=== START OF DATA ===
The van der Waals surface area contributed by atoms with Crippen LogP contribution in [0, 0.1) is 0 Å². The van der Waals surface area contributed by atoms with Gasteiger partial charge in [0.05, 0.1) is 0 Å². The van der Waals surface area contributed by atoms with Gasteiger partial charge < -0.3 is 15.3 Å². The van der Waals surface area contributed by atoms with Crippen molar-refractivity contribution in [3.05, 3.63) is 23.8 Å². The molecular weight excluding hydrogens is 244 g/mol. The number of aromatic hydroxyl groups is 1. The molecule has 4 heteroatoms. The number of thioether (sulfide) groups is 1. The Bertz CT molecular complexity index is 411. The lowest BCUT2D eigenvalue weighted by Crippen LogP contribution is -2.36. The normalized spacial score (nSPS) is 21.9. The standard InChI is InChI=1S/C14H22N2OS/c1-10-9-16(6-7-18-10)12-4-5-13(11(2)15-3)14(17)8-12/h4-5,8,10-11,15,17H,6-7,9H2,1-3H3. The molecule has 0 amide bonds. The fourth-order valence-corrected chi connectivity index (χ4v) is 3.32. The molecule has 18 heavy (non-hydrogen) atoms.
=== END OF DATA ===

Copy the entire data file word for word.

The van der Waals surface area contributed by atoms with Crippen LogP contribution in [0, 0.1) is 0 Å². The van der Waals surface area contributed by atoms with Gasteiger partial charge in [0.05, 0.1) is 0 Å². The van der Waals surface area contributed by atoms with Gasteiger partial charge < -0.3 is 15.3 Å². The van der Waals surface area contributed by atoms with Crippen molar-refractivity contribution in [3.05, 3.63) is 23.8 Å². The molecular weight excluding hydrogens is 244 g/mol. The number of aromatic hydroxyl groups is 1. The molecule has 4 heteroatoms. The number of thioether (sulfide) groups is 1. The Bertz CT molecular complexity index is 411. The lowest BCUT2D eigenvalue weighted by Crippen LogP contribution is -2.36. The normalized spacial score (nSPS) is 21.9. The standard InChI is InChI=1S/C14H22N2OS/c1-10-9-16(6-7-18-10)12-4-5-13(11(2)15-3)14(17)8-12/h4-5,8,10-11,15,17H,6-7,9H2,1-3H3. The molecule has 0 amide bonds. The fourth-order valence-corrected chi connectivity index (χ4v) is 3.32. The molecule has 18 heavy (non-hydrogen) atoms.